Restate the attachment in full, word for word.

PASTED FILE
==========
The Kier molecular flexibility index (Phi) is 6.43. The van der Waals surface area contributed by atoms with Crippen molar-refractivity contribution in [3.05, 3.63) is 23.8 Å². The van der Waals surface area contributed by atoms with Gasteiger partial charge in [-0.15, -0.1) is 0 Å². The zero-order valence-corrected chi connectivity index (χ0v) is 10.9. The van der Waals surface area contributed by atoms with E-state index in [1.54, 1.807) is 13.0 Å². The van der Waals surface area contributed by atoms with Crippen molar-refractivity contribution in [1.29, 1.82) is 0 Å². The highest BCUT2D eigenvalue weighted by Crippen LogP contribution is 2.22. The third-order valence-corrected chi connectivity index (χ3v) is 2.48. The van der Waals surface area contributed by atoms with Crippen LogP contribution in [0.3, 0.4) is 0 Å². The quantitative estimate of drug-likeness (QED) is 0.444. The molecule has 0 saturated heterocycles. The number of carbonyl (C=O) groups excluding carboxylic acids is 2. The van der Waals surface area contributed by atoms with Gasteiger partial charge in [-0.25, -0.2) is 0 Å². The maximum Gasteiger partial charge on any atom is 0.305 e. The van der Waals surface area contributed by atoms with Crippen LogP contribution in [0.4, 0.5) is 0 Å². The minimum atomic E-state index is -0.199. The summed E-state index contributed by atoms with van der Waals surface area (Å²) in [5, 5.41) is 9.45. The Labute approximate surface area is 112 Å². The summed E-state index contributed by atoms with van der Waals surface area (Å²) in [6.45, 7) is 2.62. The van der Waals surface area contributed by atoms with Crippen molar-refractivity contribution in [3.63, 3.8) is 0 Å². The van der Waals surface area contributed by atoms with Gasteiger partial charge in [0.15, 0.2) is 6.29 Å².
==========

The Kier molecular flexibility index (Phi) is 6.43. The van der Waals surface area contributed by atoms with Crippen molar-refractivity contribution in [3.05, 3.63) is 23.8 Å². The van der Waals surface area contributed by atoms with Gasteiger partial charge in [-0.15, -0.1) is 0 Å². The zero-order valence-corrected chi connectivity index (χ0v) is 10.9. The van der Waals surface area contributed by atoms with E-state index in [1.54, 1.807) is 13.0 Å². The van der Waals surface area contributed by atoms with Crippen molar-refractivity contribution in [1.29, 1.82) is 0 Å². The highest BCUT2D eigenvalue weighted by Crippen LogP contribution is 2.22. The third-order valence-corrected chi connectivity index (χ3v) is 2.48. The van der Waals surface area contributed by atoms with Crippen LogP contribution in [0.3, 0.4) is 0 Å². The quantitative estimate of drug-likeness (QED) is 0.444. The molecule has 0 saturated heterocycles. The number of carbonyl (C=O) groups excluding carboxylic acids is 2. The van der Waals surface area contributed by atoms with Gasteiger partial charge in [-0.25, -0.2) is 0 Å². The maximum Gasteiger partial charge on any atom is 0.305 e. The van der Waals surface area contributed by atoms with Crippen LogP contribution in [0.4, 0.5) is 0 Å². The minimum atomic E-state index is -0.199. The summed E-state index contributed by atoms with van der Waals surface area (Å²) in [5, 5.41) is 9.45. The Labute approximate surface area is 112 Å². The summed E-state index contributed by atoms with van der Waals surface area (Å²) in [6.45, 7) is 2.62. The van der Waals surface area contributed by atoms with Crippen molar-refractivity contribution in [3.63, 3.8) is 0 Å². The van der Waals surface area contributed by atoms with Gasteiger partial charge in [0.15, 0.2) is 6.29 Å².